2021-01-14
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#deno#node
Maciej Cieślar
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Jan 14, 2021 ⋅ 6 min read

What is Deno, and how is it different from Node.js?

Maciej Cieślar A JavaScript developer and a blogger at mcieslar.com.

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13 Replies to "What is Deno, and how is it different from Node.js?"

  1. Yes would it be possible to get a citation for the Deno team recommending storing the cache in the project directory?

  2. @alastair
    “Relying on external servers is convenient for development but brittle in production. Production software should always bundle its dependencies. In Deno this is done by checking the $DENO_DIR into your source control system, and specifying that path as the $DENO_DIR environmental variable at runtime.”

  3. @Maciej thanks for the reply; I more meant a link to wherever the Deno team recommended storing the cache in the project directory *over* the system’s default cache directory.

    Great article on the whole btw, really interesting stuff.

  4. This is very surprising, it’s like asking to check-in node_modules to avoid dependency issues. Which actually would avoid a ton of issues but it makes the git repository huge and hard to use.

    There are typically tens of thousands of files in node_modules, that’s why we avoid to commit this folder. I wonder how this will work in practice, I actually wouldn’t mind taking longer to clone a repo if it ensures that no-one will run into versioning issues in the project, due to different machines having installed different versions of some library.

  5. I don’t understand these complaints. How is bundling dependencies and cloning them later any different than doing an `npm install`? You have to download these files one way or another…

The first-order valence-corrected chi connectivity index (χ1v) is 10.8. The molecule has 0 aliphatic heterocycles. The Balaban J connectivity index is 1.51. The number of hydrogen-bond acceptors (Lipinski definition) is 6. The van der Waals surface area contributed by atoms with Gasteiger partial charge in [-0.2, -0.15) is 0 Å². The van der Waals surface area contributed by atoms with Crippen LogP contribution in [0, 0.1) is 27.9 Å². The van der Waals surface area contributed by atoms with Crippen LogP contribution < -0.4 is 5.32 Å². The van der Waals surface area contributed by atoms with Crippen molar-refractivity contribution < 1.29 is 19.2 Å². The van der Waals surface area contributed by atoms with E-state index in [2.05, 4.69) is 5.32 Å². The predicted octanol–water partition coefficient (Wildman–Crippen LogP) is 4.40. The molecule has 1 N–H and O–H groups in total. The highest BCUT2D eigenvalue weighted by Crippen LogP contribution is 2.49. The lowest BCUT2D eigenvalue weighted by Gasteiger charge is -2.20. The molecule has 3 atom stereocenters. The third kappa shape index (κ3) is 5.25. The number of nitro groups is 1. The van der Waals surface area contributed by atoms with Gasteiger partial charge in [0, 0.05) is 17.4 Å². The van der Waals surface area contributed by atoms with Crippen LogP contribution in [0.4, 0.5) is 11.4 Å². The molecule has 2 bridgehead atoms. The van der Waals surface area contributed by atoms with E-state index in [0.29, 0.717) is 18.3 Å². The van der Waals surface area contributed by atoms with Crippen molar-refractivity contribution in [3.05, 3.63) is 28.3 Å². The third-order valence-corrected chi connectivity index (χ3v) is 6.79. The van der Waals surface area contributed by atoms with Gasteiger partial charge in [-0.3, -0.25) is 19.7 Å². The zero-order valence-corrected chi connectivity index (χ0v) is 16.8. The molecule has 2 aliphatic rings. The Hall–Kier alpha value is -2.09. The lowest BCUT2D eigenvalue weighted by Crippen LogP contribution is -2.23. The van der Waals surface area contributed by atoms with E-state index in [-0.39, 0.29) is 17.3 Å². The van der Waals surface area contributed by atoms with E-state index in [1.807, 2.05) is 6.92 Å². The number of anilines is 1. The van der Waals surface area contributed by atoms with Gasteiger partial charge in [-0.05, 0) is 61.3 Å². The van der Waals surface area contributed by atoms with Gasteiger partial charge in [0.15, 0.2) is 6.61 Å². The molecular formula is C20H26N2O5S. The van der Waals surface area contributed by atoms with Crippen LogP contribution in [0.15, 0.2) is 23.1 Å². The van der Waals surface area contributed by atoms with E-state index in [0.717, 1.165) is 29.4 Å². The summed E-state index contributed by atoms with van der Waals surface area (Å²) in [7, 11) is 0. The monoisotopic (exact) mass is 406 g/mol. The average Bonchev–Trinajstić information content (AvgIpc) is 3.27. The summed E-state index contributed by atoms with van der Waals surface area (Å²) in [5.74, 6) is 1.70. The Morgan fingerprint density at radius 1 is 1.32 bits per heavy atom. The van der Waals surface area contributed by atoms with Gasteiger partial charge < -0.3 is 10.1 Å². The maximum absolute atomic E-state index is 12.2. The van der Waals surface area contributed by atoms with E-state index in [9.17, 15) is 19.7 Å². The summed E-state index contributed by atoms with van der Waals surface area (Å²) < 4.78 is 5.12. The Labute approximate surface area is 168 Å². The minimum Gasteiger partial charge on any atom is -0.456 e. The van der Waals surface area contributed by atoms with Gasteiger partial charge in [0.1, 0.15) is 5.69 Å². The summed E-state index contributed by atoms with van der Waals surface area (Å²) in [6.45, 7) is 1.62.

6. I guess the difference will be that in npm you are downloading a lot of garbage with every package like readme files etc. In deno on the other hand you will be caching nothing more than minified javascript.

  7. We don’t like package.json, that’s why we are using map JSON file …., We don’t like node_modules, that’s why we are using folder with a different name and store packages in our own repo …,

  8. because module is code, it’s normal to push all the code to the repo and not rely on third party tools to do it for you each time on the client

  9. I just wonder if allowing ‘anyone’ to publish from their own site, code that I’m going to use, is defeating the contention that Deno is improving security. I don’t know what npm does to ensure the code they host is not destructive or poorly written, but the downloading from npm site for me seems to provide a better way to do some type of inspection and validating of the code for the developer. If npm does nothing, then at least you can look at the popularity of the npm packages based on downloads. If anyone can publish from their own site, how can we even know the popularity of that code – who will track that?

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